Its first few days have been mired in controversy after Jacob Rees-Mogg suggested the Grenfell fire victims lacked common sense and Alun Cairns quit as Welsh Secretary over a former aide's role in a collapsed rape trial.

Meanwhile, Aberdeen South MP Ross Thomson, who led Mr Johnson's Conservative Party leadership campaign in Scotland, announced he would not stand for reelection after being accused of sexually assaulting a Labour parliamentarian. 

Paul Sweeney, the Labour MP for Glasgow North East since 2017, claimed Mr Thomson groped him in the Strangers' Bar in the Commons last year.

Mr Thomson has denied the allegations, insisting they are "false and defamatory" and a "political smear". 

The Prime Minister dodged a question about whether Mr Rees-Mogg should resign, saying that the Leader of the House of Commons had apologised for his remarks.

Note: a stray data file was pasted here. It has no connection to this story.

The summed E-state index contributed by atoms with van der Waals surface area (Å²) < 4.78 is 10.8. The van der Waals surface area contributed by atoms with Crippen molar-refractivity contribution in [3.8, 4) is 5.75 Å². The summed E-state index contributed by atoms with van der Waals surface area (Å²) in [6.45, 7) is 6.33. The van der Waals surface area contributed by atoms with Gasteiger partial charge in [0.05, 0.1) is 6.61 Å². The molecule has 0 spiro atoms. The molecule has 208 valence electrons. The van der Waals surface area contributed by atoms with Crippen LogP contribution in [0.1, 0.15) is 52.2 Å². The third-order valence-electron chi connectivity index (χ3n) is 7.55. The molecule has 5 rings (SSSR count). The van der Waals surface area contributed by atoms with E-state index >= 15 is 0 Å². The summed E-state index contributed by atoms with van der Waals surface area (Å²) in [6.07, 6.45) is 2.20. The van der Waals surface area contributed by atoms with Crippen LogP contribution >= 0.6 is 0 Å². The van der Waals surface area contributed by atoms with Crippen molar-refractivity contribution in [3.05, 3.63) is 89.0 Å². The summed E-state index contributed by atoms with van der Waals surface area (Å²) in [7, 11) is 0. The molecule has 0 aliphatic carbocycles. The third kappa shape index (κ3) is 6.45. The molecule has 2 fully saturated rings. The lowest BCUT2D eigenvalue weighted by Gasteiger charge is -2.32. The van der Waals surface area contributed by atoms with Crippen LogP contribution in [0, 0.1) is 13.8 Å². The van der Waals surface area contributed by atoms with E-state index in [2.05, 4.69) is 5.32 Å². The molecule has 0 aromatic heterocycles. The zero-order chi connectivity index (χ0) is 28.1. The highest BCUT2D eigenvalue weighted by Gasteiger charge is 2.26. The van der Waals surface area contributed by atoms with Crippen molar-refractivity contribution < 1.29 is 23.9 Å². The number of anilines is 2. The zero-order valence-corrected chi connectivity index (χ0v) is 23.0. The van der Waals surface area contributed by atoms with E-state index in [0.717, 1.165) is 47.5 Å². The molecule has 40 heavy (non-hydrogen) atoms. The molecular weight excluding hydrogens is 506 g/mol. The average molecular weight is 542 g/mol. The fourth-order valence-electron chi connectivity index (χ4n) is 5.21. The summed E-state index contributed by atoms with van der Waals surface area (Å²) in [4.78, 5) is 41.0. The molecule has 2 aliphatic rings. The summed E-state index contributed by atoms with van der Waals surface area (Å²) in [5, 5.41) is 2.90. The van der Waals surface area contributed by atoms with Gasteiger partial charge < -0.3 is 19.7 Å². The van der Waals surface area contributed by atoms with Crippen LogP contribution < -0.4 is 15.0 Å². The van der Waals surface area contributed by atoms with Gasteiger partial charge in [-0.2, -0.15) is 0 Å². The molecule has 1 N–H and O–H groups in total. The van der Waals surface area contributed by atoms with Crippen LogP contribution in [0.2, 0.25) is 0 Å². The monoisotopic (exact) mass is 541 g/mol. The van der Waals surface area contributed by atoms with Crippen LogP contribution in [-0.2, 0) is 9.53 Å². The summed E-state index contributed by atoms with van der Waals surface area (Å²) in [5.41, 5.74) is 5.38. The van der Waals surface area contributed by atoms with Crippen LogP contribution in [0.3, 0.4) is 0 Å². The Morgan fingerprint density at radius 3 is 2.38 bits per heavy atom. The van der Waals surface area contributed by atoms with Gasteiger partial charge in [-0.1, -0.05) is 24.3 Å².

However he said Mr Thomson, a staunch Brexit supporter who was seen as a close ally in Scotland, was right to step down. 

He said: “I think that Ross has obviously taken the right decision and I think that you should direct all further questions to him. 

"And obviously I regret very much what has happened, but he has done the right thing.”

He added: “I think Ross has done the right thing.”

Speaking ahead of Mr Johnson's visit, Ms Sturgeon said he should "apologise for the chaos he and his party have subjected us to for years".

She added: “He is a prime architect of the Brexit vote and the utter shambles it has now led to."

Scottish Liberal Democrat leader Willie Rennie accused Mr Johnson of "undermining the integrity of the United Kingdom by backing a deal that puts a border down the centre of the Irish sea".

He said: “Voters in Scotland cannot trust the Conservatives. They have put Brexit before the union."